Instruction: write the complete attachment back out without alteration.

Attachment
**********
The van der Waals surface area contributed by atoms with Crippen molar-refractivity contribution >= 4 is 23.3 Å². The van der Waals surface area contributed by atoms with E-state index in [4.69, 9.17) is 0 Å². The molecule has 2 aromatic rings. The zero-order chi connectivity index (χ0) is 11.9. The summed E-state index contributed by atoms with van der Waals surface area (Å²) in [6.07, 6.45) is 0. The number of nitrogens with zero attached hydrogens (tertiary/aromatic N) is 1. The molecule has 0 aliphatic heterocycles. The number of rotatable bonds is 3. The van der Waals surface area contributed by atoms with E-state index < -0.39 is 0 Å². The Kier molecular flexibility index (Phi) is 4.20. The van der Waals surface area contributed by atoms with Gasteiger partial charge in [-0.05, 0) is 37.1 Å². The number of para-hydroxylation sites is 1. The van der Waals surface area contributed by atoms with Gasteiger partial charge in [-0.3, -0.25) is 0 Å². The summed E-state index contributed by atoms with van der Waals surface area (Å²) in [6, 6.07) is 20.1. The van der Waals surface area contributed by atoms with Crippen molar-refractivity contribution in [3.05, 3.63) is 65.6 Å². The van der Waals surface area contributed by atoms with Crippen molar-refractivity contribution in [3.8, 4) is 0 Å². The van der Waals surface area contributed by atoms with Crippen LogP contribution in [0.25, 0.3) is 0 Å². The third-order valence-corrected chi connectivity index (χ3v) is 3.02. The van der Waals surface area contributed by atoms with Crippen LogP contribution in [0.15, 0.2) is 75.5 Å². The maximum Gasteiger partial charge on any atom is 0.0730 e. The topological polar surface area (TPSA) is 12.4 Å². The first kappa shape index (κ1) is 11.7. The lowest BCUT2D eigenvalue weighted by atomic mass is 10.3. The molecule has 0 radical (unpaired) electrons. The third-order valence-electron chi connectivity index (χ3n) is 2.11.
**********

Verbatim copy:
The van der Waals surface area contributed by atoms with Crippen molar-refractivity contribution >= 4 is 23.3 Å². The van der Waals surface area contributed by atoms with E-state index in [4.69, 9.17) is 0 Å². The molecule has 2 aromatic rings. The zero-order chi connectivity index (χ0) is 11.9. The summed E-state index contributed by atoms with van der Waals surface area (Å²) in [6.07, 6.45) is 0. The number of nitrogens with zero attached hydrogens (tertiary/aromatic N) is 1. The molecule has 0 aliphatic heterocycles. The number of rotatable bonds is 3. The van der Waals surface area contributed by atoms with E-state index < -0.39 is 0 Å². The Kier molecular flexibility index (Phi) is 4.20. The van der Waals surface area contributed by atoms with Gasteiger partial charge in [-0.05, 0) is 37.1 Å². The number of para-hydroxylation sites is 1. The van der Waals surface area contributed by atoms with Gasteiger partial charge in [-0.3, -0.25) is 0 Å². The summed E-state index contributed by atoms with van der Waals surface area (Å²) in [6, 6.07) is 20.1. The van der Waals surface area contributed by atoms with Crippen molar-refractivity contribution in [3.05, 3.63) is 65.6 Å². The van der Waals surface area contributed by atoms with Crippen molar-refractivity contribution in [3.8, 4) is 0 Å². The van der Waals surface area contributed by atoms with Crippen LogP contribution in [0.25, 0.3) is 0 Å². The third-order valence-corrected chi connectivity index (χ3v) is 3.02. The van der Waals surface area contributed by atoms with Crippen LogP contribution in [0.15, 0.2) is 75.5 Å². The maximum Gasteiger partial charge on any atom is 0.0730 e. The topological polar surface area (TPSA) is 12.4 Å². The first kappa shape index (κ1) is 11.7. The lowest BCUT2D eigenvalue weighted by atomic mass is 10.3. The molecule has 0 radical (unpaired) electrons. The third-order valence-electron chi connectivity index (χ3n) is 2.11.